Hope for children with Spinal Muscular Atrophy

Children newly diagnosed with the devastating genetic condition Spinal Muscular Atrophy (SMA) now have access to novel new gene therapy, Zolgensma®, free of charge, thanks to its listing on the Pharmaceutical Benefits Scheme.

Announced today by Federal Health Minister Greg Hunt, Zolgensma®, which normally costs $2.5 million per treatment, now joins two other publicly funded therapies on offer for SMA - Nusinersen and risdiplam.

Sydney Children’s Hospitals Network was the only Australian site selected to participate in the global SPR1NT trial, which investigated the use of Zolgensma®.  The study, which followed each participant until aged 18 months, found that all children achieved the ability to sit independently, all were alive and free of permanent ventilation and all had normal swallow function and were fed exclusively by mouth by 18 months of age.

Until a few years ago, SMA was the leading cause of death in infants under two years old, occurring in 1 in 10,000 births. Untreated SMA prevents babies from being able to roll, sit up, crawl, walk and eventually breathe. For babies with the most severe form of the disease, average life expectancy was just nine months.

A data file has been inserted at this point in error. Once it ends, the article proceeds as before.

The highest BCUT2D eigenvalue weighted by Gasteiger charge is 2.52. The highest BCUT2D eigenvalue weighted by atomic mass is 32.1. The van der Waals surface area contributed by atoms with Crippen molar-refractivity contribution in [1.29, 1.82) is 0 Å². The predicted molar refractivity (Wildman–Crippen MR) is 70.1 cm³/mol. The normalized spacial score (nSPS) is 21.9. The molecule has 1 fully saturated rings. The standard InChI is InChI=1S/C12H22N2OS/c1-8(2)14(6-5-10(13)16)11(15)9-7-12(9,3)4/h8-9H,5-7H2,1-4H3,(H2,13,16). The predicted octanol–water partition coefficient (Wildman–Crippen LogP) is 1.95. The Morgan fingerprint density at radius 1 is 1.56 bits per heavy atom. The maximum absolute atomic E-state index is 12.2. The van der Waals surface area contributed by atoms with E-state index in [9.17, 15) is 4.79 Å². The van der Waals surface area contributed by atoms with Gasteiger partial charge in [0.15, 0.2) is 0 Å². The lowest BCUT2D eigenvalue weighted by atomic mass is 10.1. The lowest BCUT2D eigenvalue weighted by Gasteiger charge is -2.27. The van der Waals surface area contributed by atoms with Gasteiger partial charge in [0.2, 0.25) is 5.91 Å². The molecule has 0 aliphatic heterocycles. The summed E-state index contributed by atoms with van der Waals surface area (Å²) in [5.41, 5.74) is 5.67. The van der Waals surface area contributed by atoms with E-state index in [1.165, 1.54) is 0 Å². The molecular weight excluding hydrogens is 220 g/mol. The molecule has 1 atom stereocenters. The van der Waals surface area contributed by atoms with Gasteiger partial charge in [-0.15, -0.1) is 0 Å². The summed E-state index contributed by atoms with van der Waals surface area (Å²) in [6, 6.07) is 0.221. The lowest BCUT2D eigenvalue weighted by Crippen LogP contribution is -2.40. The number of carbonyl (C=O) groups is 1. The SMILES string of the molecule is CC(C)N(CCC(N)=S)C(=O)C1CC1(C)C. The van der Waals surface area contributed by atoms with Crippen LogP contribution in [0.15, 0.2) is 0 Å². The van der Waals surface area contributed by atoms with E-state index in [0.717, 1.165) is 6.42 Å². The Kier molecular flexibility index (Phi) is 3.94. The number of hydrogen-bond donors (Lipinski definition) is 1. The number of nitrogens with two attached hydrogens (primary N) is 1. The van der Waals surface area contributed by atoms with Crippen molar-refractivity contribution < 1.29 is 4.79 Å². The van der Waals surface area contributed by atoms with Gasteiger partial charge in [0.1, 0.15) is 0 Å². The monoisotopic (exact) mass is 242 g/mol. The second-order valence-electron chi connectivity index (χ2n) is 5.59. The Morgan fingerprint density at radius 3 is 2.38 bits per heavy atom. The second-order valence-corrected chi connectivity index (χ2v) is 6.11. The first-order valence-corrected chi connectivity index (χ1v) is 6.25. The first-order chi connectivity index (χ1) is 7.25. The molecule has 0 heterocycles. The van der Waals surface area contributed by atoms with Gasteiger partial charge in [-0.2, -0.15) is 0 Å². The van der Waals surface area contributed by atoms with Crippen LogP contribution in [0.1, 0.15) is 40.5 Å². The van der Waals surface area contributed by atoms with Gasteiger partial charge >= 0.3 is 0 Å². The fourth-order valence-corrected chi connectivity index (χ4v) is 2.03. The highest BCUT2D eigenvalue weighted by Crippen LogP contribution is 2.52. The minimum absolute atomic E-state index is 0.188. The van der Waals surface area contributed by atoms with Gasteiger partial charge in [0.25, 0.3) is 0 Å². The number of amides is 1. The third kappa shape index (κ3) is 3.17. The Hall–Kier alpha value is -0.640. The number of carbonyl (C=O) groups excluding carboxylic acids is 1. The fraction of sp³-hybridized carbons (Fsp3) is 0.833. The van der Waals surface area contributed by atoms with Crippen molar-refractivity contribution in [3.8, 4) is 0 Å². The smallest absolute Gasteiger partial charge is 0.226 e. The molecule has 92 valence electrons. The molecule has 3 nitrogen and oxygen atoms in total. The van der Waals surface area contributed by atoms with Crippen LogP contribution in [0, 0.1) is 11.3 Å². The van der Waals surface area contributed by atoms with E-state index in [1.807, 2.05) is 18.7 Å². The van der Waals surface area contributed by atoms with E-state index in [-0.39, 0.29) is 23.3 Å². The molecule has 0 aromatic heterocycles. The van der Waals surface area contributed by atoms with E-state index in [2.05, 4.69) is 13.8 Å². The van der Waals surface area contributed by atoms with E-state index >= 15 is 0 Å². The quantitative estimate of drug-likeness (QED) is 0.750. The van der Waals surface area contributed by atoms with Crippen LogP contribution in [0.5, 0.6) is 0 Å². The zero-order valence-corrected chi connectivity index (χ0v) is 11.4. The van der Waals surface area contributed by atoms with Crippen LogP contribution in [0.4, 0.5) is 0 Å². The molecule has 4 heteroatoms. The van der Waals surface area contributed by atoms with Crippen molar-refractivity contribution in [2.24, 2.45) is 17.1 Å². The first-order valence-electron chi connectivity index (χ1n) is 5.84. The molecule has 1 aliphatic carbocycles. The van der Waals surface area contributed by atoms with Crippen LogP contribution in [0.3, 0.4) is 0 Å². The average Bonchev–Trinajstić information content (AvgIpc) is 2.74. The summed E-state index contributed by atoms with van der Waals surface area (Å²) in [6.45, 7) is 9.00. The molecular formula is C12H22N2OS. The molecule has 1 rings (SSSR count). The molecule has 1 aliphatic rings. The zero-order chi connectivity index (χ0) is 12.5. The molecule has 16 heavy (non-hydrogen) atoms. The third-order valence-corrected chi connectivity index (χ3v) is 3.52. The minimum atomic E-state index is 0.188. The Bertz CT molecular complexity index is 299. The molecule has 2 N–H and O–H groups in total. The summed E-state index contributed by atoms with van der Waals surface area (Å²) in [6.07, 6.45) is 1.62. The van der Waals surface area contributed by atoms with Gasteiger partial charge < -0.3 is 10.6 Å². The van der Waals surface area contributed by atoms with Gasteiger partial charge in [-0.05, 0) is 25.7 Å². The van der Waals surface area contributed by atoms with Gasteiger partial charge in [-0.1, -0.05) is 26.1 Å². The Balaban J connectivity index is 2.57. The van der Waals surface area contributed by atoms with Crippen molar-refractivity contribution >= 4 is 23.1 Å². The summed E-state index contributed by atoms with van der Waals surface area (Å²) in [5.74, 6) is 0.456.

Since the addition of SMA to the NSW Health funded newborn screening program almost four years ago, more than 330,000 babies have been tested for the condition free of charge and given quick access to treatment and support.

According to Associate Professor Michelle Farrar, early identification and treatment is proving transformational for children with SMA.

“We know that early identification is vital in the treatment of SMA and that is what the newborn screening program has allowed us to do. It has radically shifted our model of care and we are now in a position where we can rewrite the history of SMA,” A/Prof Farrar said.

Read more on the SPR1NT trial, which was delivered by the clinical research centre at Sydney Children’s Hospital, Randwick. This important research was also supported by our partners including Luminesce Alliance and UNSW Sydney.